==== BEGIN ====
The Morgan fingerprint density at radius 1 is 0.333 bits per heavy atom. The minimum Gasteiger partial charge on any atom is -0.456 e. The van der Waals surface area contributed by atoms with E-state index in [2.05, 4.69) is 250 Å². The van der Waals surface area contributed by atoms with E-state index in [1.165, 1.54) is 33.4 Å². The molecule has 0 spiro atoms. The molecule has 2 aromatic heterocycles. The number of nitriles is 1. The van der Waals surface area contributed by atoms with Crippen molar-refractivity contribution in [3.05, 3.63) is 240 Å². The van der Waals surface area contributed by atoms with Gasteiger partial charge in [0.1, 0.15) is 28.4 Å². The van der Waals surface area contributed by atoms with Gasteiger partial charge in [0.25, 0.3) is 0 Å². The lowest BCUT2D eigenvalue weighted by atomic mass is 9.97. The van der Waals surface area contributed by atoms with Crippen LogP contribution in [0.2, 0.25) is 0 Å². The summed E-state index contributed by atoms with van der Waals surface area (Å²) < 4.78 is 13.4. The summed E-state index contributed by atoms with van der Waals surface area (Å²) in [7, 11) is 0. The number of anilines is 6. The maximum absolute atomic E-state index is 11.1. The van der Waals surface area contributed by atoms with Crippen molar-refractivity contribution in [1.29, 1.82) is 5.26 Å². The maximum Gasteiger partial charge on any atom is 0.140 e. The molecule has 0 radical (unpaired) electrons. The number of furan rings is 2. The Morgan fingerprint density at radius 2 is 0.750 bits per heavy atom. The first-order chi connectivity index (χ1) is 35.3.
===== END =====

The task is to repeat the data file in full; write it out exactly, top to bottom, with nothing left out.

The Morgan fingerprint density at radius 1 is 0.333 bits per heavy atom. The minimum Gasteiger partial charge on any atom is -0.456 e. The van der Waals surface area contributed by atoms with E-state index in [2.05, 4.69) is 250 Å². The van der Waals surface area contributed by atoms with E-state index in [1.165, 1.54) is 33.4 Å². The molecule has 0 spiro atoms. The molecule has 2 aromatic heterocycles. The number of nitriles is 1. The van der Waals surface area contributed by atoms with Crippen molar-refractivity contribution in [3.05, 3.63) is 240 Å². The van der Waals surface area contributed by atoms with Gasteiger partial charge in [0.1, 0.15) is 28.4 Å². The van der Waals surface area contributed by atoms with Gasteiger partial charge in [0.25, 0.3) is 0 Å². The lowest BCUT2D eigenvalue weighted by atomic mass is 9.97. The van der Waals surface area contributed by atoms with Crippen LogP contribution in [0.2, 0.25) is 0 Å². The summed E-state index contributed by atoms with van der Waals surface area (Å²) < 4.78 is 13.4. The summed E-state index contributed by atoms with van der Waals surface area (Å²) in [7, 11) is 0. The number of anilines is 6. The maximum absolute atomic E-state index is 11.1. The van der Waals surface area contributed by atoms with Crippen molar-refractivity contribution in [1.29, 1.82) is 5.26 Å². The maximum Gasteiger partial charge on any atom is 0.140 e. The molecule has 0 radical (unpaired) electrons. The number of furan rings is 2. The Morgan fingerprint density at radius 2 is 0.750 bits per heavy atom. The first-order chi connectivity index (χ1) is 35.3.